The Perils of PyContract (and Generators)

Nick Daly nick.m.daly at
Wed Aug 5 07:06:45 CEST 2009

So, just in case any body else runs into this strange, strange
happening, I thought I might as well document it somewhere Google can
find it.  Contracts for Python[0] and generators don't necessarily play
well together.  This mail comes in three parts, first, the example code
that didn't work at all, second, a more in-depth view of the situation
while you mull over the solution, and third, the answer.

The trouble with this example is that even with all the (2 lines of)
boilerplate code required to make PyContract work, the entire example is
all of about a dozen lines long.  The lines after the "post:" directive
are executed every time the function returns, and if any one of them is
false, PyContract raises an exception, preventing the calling code from
acting on bad data:

    import os

    def find_files(name, directory="."):
        """Finds files with the sub-string name in the name.

            forall(__return__, lambda filename: name in filename)

        for root, dirs, files in os.walk(directory):
            for the_file in files:
                if name in the_file:
                   yield the_file

    import contract

That's it.  We're just walking the directory and returning the next
matching item in the generator when it's called.  However, if we try
executing this simple function in ipy (Interactive Python, not Iron
Python), nothing works as you'd expect:

In a directory containing 4 files:

    ["one fish", "two fish", "red fish", "blue fish"]

    >>> find_files("fish")
    <generator object at 0x...>

    >>> z = find_files("fish")
    StopIteration: ...

Apparently our generator object is empty whenever it's returned.  When
adding a print statement right before the yield, we see:

    >>> z = find_files("o")
    "one fish"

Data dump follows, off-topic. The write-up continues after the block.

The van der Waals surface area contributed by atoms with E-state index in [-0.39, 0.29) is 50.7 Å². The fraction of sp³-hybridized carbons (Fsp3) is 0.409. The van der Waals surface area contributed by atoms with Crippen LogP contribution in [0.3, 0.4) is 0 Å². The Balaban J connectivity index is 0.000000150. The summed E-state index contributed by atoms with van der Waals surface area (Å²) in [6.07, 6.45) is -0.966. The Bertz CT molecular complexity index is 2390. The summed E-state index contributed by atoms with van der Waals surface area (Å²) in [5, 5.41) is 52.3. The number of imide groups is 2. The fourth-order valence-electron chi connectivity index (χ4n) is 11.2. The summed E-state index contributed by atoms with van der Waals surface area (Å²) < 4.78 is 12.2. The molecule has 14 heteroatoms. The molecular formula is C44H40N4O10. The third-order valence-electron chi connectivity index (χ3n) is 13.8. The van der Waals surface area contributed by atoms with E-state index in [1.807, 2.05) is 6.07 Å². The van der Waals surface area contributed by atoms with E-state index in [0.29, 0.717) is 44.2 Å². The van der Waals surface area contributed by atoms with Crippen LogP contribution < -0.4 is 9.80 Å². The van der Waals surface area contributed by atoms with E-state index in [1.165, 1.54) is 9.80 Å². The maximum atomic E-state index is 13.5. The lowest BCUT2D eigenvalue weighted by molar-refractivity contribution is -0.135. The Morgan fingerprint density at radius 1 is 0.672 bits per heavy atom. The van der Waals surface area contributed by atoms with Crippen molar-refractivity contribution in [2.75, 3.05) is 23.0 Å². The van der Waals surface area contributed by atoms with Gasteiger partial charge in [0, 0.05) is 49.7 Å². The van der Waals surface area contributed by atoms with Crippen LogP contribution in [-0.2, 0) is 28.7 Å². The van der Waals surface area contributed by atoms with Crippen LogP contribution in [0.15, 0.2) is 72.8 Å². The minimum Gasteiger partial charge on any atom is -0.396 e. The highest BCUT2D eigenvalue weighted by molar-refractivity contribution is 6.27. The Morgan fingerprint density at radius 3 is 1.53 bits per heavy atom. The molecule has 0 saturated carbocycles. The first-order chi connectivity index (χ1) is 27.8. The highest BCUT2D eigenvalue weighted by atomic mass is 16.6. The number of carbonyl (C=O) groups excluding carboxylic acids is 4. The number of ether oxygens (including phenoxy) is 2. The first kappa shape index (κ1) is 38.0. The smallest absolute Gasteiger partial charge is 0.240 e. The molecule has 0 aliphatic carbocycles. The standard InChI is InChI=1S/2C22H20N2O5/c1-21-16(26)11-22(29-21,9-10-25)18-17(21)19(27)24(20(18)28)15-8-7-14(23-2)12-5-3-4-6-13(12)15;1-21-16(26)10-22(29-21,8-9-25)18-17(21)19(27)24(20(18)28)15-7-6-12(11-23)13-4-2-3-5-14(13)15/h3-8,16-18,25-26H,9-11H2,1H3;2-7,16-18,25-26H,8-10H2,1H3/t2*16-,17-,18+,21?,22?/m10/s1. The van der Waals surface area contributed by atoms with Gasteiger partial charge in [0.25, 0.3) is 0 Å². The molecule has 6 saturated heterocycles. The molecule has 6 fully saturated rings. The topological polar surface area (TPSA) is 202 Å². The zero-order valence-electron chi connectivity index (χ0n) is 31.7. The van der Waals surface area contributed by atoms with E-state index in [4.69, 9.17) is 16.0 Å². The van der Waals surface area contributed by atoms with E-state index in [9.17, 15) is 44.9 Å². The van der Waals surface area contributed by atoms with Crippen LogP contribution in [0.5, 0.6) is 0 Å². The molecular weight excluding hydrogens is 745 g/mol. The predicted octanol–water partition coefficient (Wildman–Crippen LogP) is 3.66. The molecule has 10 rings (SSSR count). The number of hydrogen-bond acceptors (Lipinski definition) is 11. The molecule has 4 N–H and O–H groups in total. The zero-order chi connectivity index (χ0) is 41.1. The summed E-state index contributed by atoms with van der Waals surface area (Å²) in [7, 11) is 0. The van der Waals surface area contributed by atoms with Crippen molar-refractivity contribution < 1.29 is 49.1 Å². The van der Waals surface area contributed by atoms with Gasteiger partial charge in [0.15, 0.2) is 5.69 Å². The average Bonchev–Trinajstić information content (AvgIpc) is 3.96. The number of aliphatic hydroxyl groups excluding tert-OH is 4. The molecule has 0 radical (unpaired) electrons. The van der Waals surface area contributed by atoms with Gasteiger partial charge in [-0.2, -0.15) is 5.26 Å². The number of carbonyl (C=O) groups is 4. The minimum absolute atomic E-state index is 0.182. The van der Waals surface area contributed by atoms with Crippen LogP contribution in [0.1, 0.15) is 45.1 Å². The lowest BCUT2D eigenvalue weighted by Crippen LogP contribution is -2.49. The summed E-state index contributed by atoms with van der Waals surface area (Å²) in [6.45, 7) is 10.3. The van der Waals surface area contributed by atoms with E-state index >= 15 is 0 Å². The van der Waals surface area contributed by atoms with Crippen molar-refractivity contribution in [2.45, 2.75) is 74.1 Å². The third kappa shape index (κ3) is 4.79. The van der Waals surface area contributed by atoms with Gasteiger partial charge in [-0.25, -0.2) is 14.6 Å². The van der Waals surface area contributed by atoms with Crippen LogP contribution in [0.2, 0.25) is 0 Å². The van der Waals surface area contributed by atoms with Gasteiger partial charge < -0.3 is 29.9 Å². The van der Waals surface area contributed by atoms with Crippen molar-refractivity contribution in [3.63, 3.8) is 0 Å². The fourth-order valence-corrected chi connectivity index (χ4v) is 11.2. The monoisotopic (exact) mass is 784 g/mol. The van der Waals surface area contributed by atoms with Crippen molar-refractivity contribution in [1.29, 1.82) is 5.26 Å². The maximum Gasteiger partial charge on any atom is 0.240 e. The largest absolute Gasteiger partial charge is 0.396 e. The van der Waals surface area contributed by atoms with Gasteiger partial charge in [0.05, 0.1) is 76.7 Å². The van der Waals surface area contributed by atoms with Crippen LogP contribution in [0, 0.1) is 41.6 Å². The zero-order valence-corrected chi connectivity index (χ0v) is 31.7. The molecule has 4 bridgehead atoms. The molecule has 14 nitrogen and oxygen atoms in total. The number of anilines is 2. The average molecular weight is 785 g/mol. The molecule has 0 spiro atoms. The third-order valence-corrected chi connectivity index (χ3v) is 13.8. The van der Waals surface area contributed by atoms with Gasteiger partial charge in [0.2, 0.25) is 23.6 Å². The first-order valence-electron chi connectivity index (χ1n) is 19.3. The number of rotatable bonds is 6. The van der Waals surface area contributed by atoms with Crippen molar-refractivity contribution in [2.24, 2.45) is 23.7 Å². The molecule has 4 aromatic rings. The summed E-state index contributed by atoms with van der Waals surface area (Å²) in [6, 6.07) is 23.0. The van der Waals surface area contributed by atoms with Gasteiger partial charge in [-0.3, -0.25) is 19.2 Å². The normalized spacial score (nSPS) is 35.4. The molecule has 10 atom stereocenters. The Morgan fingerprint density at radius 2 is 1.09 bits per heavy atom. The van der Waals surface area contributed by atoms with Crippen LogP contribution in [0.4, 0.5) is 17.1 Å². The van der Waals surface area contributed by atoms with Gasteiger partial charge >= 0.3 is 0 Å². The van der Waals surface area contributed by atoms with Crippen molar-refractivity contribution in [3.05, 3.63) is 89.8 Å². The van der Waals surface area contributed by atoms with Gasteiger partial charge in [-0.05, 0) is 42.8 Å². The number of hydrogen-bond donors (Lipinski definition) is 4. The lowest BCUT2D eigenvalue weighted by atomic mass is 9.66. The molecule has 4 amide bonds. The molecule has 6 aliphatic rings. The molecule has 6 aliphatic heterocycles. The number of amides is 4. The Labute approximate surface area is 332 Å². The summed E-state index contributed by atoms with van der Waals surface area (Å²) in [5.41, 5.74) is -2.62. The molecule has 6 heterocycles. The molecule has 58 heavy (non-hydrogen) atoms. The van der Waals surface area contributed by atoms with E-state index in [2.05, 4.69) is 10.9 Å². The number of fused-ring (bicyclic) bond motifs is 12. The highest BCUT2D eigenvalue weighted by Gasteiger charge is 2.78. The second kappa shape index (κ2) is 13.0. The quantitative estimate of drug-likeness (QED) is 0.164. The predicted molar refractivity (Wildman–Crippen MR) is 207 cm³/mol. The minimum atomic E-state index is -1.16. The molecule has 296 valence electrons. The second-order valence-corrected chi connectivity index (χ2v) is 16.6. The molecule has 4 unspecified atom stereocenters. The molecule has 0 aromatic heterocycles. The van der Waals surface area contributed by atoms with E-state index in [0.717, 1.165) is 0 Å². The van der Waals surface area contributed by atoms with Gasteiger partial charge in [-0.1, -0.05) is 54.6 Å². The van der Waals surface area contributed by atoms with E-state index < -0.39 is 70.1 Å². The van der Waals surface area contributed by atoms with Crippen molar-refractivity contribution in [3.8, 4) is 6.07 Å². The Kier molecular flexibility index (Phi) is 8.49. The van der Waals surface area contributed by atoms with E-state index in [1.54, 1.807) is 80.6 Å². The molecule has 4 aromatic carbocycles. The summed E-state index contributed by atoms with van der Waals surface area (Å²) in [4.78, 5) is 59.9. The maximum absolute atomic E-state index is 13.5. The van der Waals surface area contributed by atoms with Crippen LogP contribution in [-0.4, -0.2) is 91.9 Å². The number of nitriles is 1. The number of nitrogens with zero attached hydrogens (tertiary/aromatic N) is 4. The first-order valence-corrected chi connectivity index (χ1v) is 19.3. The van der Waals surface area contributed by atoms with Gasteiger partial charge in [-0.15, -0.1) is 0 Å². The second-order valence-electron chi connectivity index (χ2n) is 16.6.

"two fish"
    <generator object at 0x...>

    StopIteration: ...

Why are they printing during the function?  Why is everything printing
before the function even returns??  Has my python croaked?  (How actors
and serpents could both behave like amphibians is beyond me)

The trouble is that when the yield statement is replaced with a return
statement, everything works exactly as you might expect.  It's perfect.
 Unit tests don't fail, doctests are happy, and dependent code works
exactly as advertised.  When you turn it back into a generator though,
well, generating empty lists for everything isn't helpful.

Getting irritated at it, I eventually just decided to comment out and
remove as many lines as possible (11) without actually breaking the
example, at which point it started working...  What?

The problem actually lies in the contract.  Generally, the PyContract
shouldn't affect the return values or in any way modify the code, which
it doesn't, as long as the function returns a list values (the way the
code had in fact originally been written).  However, the contract
mentioned above is actually quite wrong for a generator.  PyContract's
forall function checks every value in the list (exhausting the list)
before returning it, and actually operates on the actual return value,
and not a copy.  Thus, when the forall function verifies all the values
in the list, it's generating every value in the list, emptying the
generator before it's returned.

Correcting the above example involves doing nothing more than
simplifying the contract:

        name in __return__

So, in conclusion, generators and PyContract's forall() function don't
mix, and PyContract doesn't operate off of a copy of your parameters
unless you explicitly tell it so (I don't think it ever operates off a
copy of your return value).



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